• Transient lactose deficiency: a temporary lactose intolerance caused by a gastrointestinal infection
  • Immunoglobulin E (IgE)-associated allergy to cow's milk: an allergy to cow's milk protein that causes immediate symptoms, including wheezing, runny nose, hives, and rashes; however, many babies with IgE-associated milk allergy are also allergic to soy protein, so don't give soy formulas to your child unless your doctor recommends it
  • Galactosemia: a rare inherited disorder in which the body is unable to break down a milk sugar (galactose) to produce energy; most states test for galactosemia during newborn screening tests
  • Congenital lactase deficiency: an extremely rare inherited disorder in which a baby is born with very little or none of the enzyme that breaks down the sugar lactose found in milk, causing life-threatening lactose intolerance symptoms
Note: Research suggests that certain compounds in soy can act like the hormone estrogen in the body. In animal studies, eating a lot of soy was linked to early onset of puberty in females and changes in the development of breast tissue. If your baby drinks only soy formulas, talk with your doctor about whether it could affect your baby's development.

Lactose-free formula

Lactose intolerance or an inability to digest lactose – the sugar naturally found in milk – is rare in infants. If your baby is lactose intolerant, his doctor may recommend a soy formula or another formula in which the lactose is replaced with a different sugar, such as corn syrup.

Formula for premature and low-birth-weight babies: These formulas often contain more calories and protein, as well as a more easily absorbed type of fat called medium-chain triglycerides (MCT). How much MCT is in these formulas varies by brand. Your baby's doctor will help you select the one that will help your baby gain just the right amount of weight.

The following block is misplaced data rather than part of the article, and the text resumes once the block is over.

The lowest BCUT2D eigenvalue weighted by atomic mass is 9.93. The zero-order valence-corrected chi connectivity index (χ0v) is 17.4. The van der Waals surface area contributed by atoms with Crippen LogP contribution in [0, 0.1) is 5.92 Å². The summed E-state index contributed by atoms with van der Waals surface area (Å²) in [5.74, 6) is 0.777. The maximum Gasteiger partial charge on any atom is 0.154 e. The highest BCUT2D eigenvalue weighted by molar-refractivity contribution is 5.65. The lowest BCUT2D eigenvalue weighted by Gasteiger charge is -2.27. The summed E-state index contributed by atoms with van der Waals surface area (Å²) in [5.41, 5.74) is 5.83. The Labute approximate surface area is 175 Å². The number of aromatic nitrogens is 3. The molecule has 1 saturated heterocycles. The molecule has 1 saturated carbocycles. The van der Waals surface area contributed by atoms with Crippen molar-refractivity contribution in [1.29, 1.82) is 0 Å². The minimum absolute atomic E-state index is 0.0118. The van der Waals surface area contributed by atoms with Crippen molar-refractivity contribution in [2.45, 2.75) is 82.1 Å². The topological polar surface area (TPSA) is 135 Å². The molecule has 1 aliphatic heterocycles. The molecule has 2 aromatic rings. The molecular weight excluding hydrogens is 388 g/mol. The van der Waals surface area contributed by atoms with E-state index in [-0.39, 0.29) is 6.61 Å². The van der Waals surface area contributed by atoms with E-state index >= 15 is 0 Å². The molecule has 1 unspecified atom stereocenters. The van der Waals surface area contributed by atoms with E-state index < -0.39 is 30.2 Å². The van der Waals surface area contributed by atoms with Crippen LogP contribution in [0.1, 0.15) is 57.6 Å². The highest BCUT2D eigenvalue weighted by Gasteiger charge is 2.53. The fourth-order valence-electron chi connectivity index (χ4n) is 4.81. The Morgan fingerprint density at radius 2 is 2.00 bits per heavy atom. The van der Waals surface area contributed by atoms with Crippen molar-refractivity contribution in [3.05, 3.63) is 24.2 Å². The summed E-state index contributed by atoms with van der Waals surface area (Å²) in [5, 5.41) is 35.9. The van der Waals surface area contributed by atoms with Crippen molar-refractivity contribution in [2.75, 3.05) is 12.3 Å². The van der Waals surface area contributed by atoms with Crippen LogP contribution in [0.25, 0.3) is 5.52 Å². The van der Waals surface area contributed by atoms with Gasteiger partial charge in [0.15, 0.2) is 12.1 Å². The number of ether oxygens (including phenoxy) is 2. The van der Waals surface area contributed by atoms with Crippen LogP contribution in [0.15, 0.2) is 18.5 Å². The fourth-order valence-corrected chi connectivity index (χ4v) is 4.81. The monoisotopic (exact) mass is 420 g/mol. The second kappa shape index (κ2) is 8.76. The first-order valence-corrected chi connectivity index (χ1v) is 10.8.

Human milk fortifier

This product is used to enrich the nutrition of breastfed babies who have special needs. It's designed to be mixed with breast milk and should not be fed as a stand-alone formula.

Metabolic formula

If your baby has a disease that requires very specific nutrition, he may need one of the specially developed metabolic formulas.

Organic formula

This type of formula allows parents to limit their baby's exposure to herbicides, pesticides, and other chemicals. Formulas labeled "organic" must be certified by the U.S. Department of Agriculture.

But according to the American Academy of Pediatrics (AAP), no research to date has proven organic milk to be healthier for children than regular milk. Parents may want to consider whether organic formula is worth the higher price.

Other specialty formulas

New formulas come out all the time that claim to relieve problems such as colic or acid reflux. These formulas have a protein ratio similar to breast milk and vary slightly in composition from regular formula, but some experts say they may not be any better.

"More often than not, specialty formulas are substantially more expensive and not significantly different in key nutritional value," says KT Park, a pediatric gastroenterologist at Stanford's Lucile Packard Children's Hospital. "Babies undergo tremendous adaptation of their gastrointestinal tract during the first six months of life, which is normal. There are very few scenarios in which infants would require the more expensive formulas."

If you think your child might benefit from a specialty formula, ask your child's doctor about it before you stock up.

What are the main ingredients in infant formula?

There are five main components to formula: carbohydrate, protein, fat, vitamins, and minerals. What makes one brand of formula different from the next are the specific carbohydrates and proteins (as well as any additional nutrients in smaller quantities). For example, casein and whey are two kinds of cow's milk proteins found in various proportions in different brands of cow's-milk-based formula.